Parenting doesn’t come with a set of rules, which was something that bothered me a bit when the kids were younger. If I just knew for sure that this would turn out alright. Am I doing this properly? All of my decisions around the kids seemed fraught with enormous potential long term implications, and there was no way of knowing how it would all turn out. I am my daughter’s mother, and like her, I’ve never been all that comfortable without a clear set of rules to follow.
So I read a lot of books, scrutinized the methods of parents that I admired, but to what seemed to me a scary degree, had to follow my gut. As the kids got older, and as they started seeming like they were doing alright, it got easier. I had set up a bit of a system, I had expectations for behaviour in place, and I was comfortable with where I fit on the laissez-faire to authoritative spectrum. We were coasting.
Now, as the older two enter adolescence, I’m once again faced with decisions, mostly related to how far to let the safety rope extend from home base. How much “freedom” to allow the kids as they begin to explore worlds increasingly outside of their parents’ jurisdiction. There’s that push/pull between wanting to keep them safe, and wanting to give them as much room as possible in which to make their own choices. And like in toddlerhood, there’s no concrete way of knowing where to draw the line.
The Folk Festival was a good example.
I allowed Tee to run free all day, which he loved, and seemed ready for, but each time I bumped into a family I know with kids Tee’s age, I noticed that the kids were with their parents and I felt a twinge of concern. Was I possibly being a bit lax? Was I being irresponsible? What if something happened to him and I wasn’t right there? Those thought bubbles kept popping up and making me uneasy, even though my gut was telling me that I was doing the right thing. He was at a large music festival, surrounded by crowds of strangers in wide open spaces, so there was a potential for him to get lost, or maybe to have an unsettling encounter and my reflexive Stranger Danger radar was beeping madly, but I fought down the impulse to keep him by my side, because I think that I would have been doing it more for my peace of mind than for his safety. There’s always the risk to reward ratio to consider, the learning potential to weigh against the possibility for harm, and in this situation, if I looked at the situation logically, it was actually a pretty darn safe place for a nine-year old boy to test himself. It was hard to go for more than a few minutes without bumping into a familiar face, I had a “home base” set up for us all to return to, and he and I crossed paths often enough for me to have a fair idea of where he was almost all of the time. Besides the great music and all of the junk food, it was the thrilling sense of being on his own that Tee loved about being at the festival this year. He’s a capable boy, and I was giving him the message that I trust his decison making ability. He was the happiest kid in the world. If he’d been with me the whole day, we’d have been at the same festival, seen the same things, and eaten the same food, but he’d not have been as happy. He was ready for this step,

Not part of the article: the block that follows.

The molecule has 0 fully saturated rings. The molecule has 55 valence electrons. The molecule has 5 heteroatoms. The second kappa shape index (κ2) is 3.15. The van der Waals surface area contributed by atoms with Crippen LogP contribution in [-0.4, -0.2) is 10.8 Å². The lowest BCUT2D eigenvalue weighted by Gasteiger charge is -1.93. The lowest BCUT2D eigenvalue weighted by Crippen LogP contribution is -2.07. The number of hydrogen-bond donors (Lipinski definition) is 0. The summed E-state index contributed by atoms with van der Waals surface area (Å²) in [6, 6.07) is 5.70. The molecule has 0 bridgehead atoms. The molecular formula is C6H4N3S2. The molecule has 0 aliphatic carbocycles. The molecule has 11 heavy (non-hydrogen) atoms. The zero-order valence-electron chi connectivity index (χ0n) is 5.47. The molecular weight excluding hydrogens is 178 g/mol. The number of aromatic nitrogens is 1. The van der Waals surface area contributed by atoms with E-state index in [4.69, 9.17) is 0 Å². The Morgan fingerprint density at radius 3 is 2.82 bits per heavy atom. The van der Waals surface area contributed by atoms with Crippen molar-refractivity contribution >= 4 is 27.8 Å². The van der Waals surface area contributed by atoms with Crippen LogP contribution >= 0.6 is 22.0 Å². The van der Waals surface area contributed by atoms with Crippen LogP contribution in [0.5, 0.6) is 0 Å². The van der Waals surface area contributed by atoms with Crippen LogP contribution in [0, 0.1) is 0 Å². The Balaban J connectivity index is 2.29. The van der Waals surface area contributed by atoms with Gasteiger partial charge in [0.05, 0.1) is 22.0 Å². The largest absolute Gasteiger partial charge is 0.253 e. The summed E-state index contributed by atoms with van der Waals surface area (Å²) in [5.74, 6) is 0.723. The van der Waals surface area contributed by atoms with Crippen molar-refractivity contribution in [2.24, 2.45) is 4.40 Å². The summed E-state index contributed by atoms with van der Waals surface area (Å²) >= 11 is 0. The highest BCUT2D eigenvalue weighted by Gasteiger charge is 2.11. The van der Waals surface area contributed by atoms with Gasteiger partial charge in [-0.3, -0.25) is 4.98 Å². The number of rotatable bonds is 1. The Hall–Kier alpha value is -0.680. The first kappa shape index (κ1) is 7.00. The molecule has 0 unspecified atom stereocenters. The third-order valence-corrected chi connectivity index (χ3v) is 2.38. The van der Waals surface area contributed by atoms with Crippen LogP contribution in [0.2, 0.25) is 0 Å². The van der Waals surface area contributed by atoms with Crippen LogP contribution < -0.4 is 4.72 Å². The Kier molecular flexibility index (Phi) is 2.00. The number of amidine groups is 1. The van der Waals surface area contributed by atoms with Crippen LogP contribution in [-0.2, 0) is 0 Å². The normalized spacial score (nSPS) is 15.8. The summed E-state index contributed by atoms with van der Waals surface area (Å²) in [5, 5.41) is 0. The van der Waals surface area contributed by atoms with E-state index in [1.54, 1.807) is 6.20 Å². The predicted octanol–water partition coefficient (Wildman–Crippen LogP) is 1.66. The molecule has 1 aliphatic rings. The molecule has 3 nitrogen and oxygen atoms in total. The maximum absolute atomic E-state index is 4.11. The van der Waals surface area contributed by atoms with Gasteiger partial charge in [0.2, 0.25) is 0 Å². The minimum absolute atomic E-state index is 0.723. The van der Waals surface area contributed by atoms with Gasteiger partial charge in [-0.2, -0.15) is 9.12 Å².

Just like R was ready to volunteer at the festival this year. He worked a four hour shift each day, and the festival site is about 20 minutes out of town, so we agreed that he should take the shuttle bus there and back. The first day, got a ride there with a friend, and returned home with a different friend’s family, but he left around 5pm and didn’t walk back through the door till after 1am. He had a cell phone, I knew I could contact him, and I know he’s a smart kid, but it was still a bit unsettling to know that he was such a long way from home at all hours of the night. I guess it comes down to knowing your particular child, and trusting that they have the resources necessary to make decisions that keep them safe.
When the kids were small, I let them take physical risks on the play structure. I now let 7 and 9 go to the playground (together) without me. They’re allowed to ride their bikes to friend’s houses down the street, as long as they phone me when they get there. L, at 12, is allowed to roam our neighborhood as long as she’s with a friend, and as long as I know where she’s heading and how long she’s expecting to be gone. Some parents I know allow none of these things.
I think that I may be on the More Freedom Sooner end of the spectrum than many parents in my circle, but it feels right for who I think my kids are. It’s that gut thing again.
I don’t have any pictures of Tee to go with this post, so here’s a shot of the flags that some of the festival kids made in the craft tent. I think that one of Tee’s is flapping on that line.
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